“Why didn’t you hear me when I called you?”
We told him that we heard nobody. And he replied that he saw the Mother of God in his dream, who sent an icon from the sky, which slowly sailed to him in the air. Dad yelled, but no one heard. He opened his eyes only when this icon touched his forehead. I immediately realized that this was a favorite icon of St. Seraphim of Sarov “Umilenie”, but told him to look for it in the church. After the Liturgy I heard that father cried: “Here it is! Mother of God, have mercy!” He was on his knees before the icon “Umilenie”, was crossing himself and bowing! Soon after this my father was baptized!
I really liked how he answered the people who condemned him:
“Tell me who is cleaner? The Lord, who prayed and preached, or Muhammad, who had 14 wives, and the youngest was 9 years old?”
Relatives — faithful Muslims — were silent!
One more miracle happened in Jerusalem. During the summer of 1995 we went on pilgrimage through Turkey, Greece, Egypt, and then to Jerusalem. It was an unforgettable trip! I remember how we went with Dad and a nun from the Odessa Monastery to the pillar where they beat Christ. If you put your ear to that column you can distinctly hear the sounds of whips and the groans of pain. My father and I heard this and were amazed, while the nuns could not hear anything and were looking at us with big eyes. He asked them ”Don’t you hear?” They shook their heads, tried to listen in many places, but they couldn’t hear it! That’s how the Lord can send a miracle!
I have my beloved aunts, uncles and cousins in Lebanon. They all are Muslims.
When I became Orthodox and learned the basics of faith, I didn’t hide it. At first they were terrified. A Muslim father should always have Muslim children and a Muslim wife, but my mother managed to baptize her kids and even her husband! They say it was the first case in the whole history of Lebanon.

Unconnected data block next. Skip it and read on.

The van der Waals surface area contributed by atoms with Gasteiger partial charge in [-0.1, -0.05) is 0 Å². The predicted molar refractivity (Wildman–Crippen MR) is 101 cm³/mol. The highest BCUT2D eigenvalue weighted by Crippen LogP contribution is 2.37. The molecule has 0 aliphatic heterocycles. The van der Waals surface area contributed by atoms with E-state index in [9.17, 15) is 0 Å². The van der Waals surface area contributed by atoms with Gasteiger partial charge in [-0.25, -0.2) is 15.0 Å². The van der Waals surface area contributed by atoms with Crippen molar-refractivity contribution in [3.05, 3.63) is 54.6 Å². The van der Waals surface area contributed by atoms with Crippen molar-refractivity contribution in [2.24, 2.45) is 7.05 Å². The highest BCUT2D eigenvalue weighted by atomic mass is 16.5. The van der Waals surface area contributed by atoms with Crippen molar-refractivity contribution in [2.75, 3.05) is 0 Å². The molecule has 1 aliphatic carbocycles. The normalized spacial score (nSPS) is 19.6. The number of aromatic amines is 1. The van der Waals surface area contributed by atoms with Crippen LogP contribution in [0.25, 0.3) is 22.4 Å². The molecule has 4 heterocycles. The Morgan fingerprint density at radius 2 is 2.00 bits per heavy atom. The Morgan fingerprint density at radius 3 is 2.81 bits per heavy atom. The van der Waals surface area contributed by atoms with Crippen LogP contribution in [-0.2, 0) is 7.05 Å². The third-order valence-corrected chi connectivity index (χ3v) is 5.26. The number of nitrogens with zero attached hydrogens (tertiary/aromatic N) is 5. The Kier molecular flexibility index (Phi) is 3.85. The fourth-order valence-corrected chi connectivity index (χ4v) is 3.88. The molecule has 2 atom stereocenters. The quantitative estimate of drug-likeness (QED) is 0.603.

Later my relatives gave up and tried to find out the sense and strength of my faith. I talked to them in Arabic-French-English and explained my point of view. And the main thing was that being Russian and looking at our history, I could clearly see that without the help of the Mother of God, the blessings of Sergey of Radonezh and other saints, we couldn’t be saved from invasions of enemies who always want to destroy and wipe out our motherland. That seemed to have persuaded them and they left me alone, and just used to quietly put my cross inside should it happen to be over my clothes. I know that we pray about each other in different ways but with a great love.
Three years ago I went to Lebanon and saw my sisters. We couldn’t stop talking and were crying. One of my younger sisters, Rania, made me happy by telling that now Christians and Muslims can study together in Lebanon and she even went to her Christian friend’s house and read the Bible there.
Once during Bright week we went with my father to the monastery Saidet Al Nuria which is on Mount Hamet. My father talked to a priest there and I was astonished by his simple explanation of the Trinity.
“Look at a lamp. It has shape, it gives light and warmth. Three in one!”
But most of all I was astonished when the invited us to go to a little chapel on the property of the monastery where Simeon the Stylite built his pillar and prayed.
We opened the chapel, sang the tropari to Pascha, and he asked me to sing them again in Russian. My voice echoed all around the chapel, and I understood that it was a miracle!
This mountain is also famous by the fact that there is a cave, where the Lebanese Metropolitan Elia Karam prayed for Russia during World War II. He had been praying for 3 days when he suddenly fell asleep. In a dream he saw the Mother of God who told him that he was to contact Stalin and to tell him to set the priests free, to open churches, to serve a Liturgy and to go with the icon of the Mother of God of Kazan around Moscow – then the enemy will retreat. A documentary “I heard a voice from heaven!”, was made about this, and my parents were actively involved in it.
I can tell many interesting things, but in this case I can only say
“That’s how the uncombinable combines in my life!”
Sarah Hodgins says
Thank you for this lovely article! What a great dream your father had!